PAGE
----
There is an okay climax with Mighty Joe rescuing a kid trapped at the top of a burning Ferris wheel but this is pallid in comparison to the scenes from the original with Joe climbing a fireman’s ladder to rescue children from a burning orphanage. There is a tender scene with Charlize Theron singing Joe to sleep curled up in his arms but again this falls woefully flat in comparison to the original with Joe lifting her above his head on a platform while she plays piano. (There is at least one cute reference to the original – a cameo appearance from original star Terry Moore and effects assistant Ray Harryhausen as a couple in the marquee rampage scene. “She [Theron] reminds me of someone,” Moore says. “Yes, of you back when we first met,” is his reply).
You had to admit that the original Mighty Joe Young was not brilliant on plot and the updating tends to bring out many of the weaknesses in the script. Being a Disney co-production, the remake is cast as even more of a children’s film and this means the introduction of a heavy PC element. Now much is made of the ape being an endangered species, while the new character of a poacher is introduced to become the villain of the piece. There is a great deal of effort exerted in the portrayal of the African natives – the film is at pains to ensure they speak Swahili and the soundtrack frequently breaks into native African music.
Yet for all its bend-over-backwards PC-ness, Mighty Joe Young 1998 draws badly on racial caricatures elsewhere. For example, the villains are all caricatured by their race – the friendly but opportunistically double-dealing Indian, the Russian lead villain, the nasty South African sidekick. The film is written as caricature – authority figures are typecast as tightasses and self-interested egoists and are there for no other reason than to be the butt of easy jokes, be dumped into food or upstaged by the ape.
In all, Mighty Joe Young 1998 is a badly written and badly played film. Director Ron Underwood has made at least one film – Tremors (1990) – that has shown him as having a good grasp of genre filmmaking. However, the deftness of hand that Underwood displayed on Tremors has deserted him altogether with Mighty Joe Young. The extended climax with Mighty Joe rampaging throughout L.A. falls flat even as a traditional monster amok climax.
The intent to make Mighty Joe Young a G-rated film this time out has the scenes played as comic relief – Joe poking his head into a theatre ticket office, sitting on the sports car of a guy (again more of the film’s caricatured simplicity – it is the guy getting his just desserts as he is earlier caricatured as impatient and angry with the traffic jam caused by Joe’s rampage), Joe beating his chest atop Graumann’s Chinese Theatre, children cheering him on. The ending where the children come forward to donate money to create a park to house Joe is unbelievably corny.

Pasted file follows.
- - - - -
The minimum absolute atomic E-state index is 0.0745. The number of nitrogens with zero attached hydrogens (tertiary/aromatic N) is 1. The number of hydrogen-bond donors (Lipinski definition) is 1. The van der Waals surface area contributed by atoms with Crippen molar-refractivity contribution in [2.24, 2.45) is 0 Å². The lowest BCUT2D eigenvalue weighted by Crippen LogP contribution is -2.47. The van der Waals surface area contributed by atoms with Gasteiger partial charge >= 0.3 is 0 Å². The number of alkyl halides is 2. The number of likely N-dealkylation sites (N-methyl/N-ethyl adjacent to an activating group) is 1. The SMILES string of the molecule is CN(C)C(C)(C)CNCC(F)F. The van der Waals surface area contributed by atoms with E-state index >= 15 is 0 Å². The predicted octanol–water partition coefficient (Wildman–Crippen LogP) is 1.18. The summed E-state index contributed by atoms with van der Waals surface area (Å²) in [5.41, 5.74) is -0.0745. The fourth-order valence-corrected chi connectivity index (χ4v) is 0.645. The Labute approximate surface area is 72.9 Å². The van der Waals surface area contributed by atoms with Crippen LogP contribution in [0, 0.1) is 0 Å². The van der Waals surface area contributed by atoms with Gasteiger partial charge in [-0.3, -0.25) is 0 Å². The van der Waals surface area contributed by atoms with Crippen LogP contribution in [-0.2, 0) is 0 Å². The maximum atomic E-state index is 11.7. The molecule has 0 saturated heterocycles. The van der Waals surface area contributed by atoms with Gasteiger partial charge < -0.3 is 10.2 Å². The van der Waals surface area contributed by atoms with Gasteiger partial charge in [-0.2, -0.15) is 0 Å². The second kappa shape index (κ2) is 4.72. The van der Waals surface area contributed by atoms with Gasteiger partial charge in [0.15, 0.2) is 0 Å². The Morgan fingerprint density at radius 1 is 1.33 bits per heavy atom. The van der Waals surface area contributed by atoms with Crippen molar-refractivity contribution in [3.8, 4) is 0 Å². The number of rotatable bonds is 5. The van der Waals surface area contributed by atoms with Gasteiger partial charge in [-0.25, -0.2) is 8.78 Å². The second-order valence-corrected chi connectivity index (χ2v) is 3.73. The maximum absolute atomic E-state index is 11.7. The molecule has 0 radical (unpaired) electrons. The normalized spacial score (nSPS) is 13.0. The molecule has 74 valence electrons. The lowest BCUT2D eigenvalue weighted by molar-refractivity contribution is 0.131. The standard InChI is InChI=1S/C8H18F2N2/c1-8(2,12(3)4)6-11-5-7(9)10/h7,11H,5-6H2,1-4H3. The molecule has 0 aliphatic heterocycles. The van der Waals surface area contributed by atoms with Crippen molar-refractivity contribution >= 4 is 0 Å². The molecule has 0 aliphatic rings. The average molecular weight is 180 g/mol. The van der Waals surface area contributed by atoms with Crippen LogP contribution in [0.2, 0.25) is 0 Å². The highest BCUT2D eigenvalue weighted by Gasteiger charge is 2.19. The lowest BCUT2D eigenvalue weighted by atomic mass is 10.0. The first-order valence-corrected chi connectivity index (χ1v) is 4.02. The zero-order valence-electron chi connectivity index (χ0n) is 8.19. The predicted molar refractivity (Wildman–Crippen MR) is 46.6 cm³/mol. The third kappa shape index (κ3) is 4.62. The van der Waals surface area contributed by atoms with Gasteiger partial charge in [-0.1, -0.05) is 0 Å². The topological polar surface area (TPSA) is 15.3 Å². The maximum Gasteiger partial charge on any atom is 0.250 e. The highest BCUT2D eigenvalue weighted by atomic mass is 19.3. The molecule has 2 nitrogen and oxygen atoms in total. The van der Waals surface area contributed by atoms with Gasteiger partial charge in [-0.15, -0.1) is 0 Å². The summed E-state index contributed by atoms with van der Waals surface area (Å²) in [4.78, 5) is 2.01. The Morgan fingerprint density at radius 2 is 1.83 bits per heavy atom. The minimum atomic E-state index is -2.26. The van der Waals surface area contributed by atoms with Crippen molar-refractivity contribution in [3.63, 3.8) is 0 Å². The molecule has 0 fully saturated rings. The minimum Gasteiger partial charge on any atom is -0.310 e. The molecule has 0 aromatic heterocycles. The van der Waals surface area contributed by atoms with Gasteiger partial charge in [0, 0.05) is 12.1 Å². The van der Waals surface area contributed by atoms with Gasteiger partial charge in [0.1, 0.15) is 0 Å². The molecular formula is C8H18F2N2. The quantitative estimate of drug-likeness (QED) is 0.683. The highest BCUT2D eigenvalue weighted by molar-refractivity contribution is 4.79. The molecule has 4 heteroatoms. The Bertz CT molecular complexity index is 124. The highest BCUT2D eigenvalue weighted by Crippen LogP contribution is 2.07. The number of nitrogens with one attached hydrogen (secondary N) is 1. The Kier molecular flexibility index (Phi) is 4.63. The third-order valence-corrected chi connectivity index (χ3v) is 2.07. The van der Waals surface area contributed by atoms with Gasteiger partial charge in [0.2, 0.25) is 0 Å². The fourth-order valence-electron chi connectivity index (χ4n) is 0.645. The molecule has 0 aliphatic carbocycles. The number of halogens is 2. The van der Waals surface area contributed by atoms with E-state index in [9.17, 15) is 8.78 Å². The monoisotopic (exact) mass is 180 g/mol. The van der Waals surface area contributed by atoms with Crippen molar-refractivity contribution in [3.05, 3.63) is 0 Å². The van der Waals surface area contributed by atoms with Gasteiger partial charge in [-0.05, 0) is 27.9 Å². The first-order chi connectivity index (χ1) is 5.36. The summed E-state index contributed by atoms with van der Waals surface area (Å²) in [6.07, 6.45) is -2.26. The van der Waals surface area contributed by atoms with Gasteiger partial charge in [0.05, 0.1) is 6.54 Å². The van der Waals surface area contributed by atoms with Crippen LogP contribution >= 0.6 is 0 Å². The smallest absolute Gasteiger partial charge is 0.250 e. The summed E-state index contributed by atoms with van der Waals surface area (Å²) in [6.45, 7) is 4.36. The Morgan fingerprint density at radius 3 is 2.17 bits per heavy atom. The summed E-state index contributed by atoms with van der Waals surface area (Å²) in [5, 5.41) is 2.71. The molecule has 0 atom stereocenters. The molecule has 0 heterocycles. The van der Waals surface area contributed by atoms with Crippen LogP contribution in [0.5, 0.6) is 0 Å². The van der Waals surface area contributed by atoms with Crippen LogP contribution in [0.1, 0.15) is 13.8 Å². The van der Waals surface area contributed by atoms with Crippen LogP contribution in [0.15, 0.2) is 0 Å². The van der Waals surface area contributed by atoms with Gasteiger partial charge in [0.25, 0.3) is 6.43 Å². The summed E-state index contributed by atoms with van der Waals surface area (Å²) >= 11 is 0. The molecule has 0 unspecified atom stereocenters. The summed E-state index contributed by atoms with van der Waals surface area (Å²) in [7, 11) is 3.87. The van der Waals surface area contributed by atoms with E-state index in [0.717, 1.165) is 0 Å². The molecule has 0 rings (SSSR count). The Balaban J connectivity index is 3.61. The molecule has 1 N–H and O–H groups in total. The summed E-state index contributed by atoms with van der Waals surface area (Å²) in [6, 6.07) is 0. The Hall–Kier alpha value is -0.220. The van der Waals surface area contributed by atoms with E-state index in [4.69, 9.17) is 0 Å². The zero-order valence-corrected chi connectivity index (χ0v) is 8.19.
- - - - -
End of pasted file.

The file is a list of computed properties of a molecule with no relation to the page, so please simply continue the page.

The script’s one point of interest over the original is its playing up to a minor extent the Jill Young character as a jungle girl who has spent twenty years in the wild with only the ape as company. The script writes a couple of scenes dealing with her resultant culture shock – reacting in disbelief to commercials for spray-on hair, finding the apartment she is provided with confining, her reaction to her going on her first date.
Alas, Charlize Theron fails to convince here as someone who has spent the last twenty years in the jungle and is emerging into civilisation for the first time. Instead, she emerges from the jungle as someone with a modern American accent and fully conversant with modern colloquialism, your average girl next door type in fact, not some sort of Sheena-come-Dian Fossey.
Director Ron Underwood is probably best known for the commercial hit of City Slickers (1995). Within the genre, he also made the highly entertaining monster movie Tremors (1990), the first in a long-running series; the amiable afterlife comedy Heart and Souls (1993); and the disaster-laden Eddie Murphy science-fiction comedy The Adventures of Pluto Nash (2002). After the flops of both Mighty Joe Young and Pluto Nash, Underwood retreated to tv, making fodder like Santa Baby (2006), The Year Without a Santa Claus (2006), Santa Baby 2: Christmas Maybe (2009) and episodes of various tv series.
(Nominee for Best Makeup Effects at this site’s Best of 1998 Awards).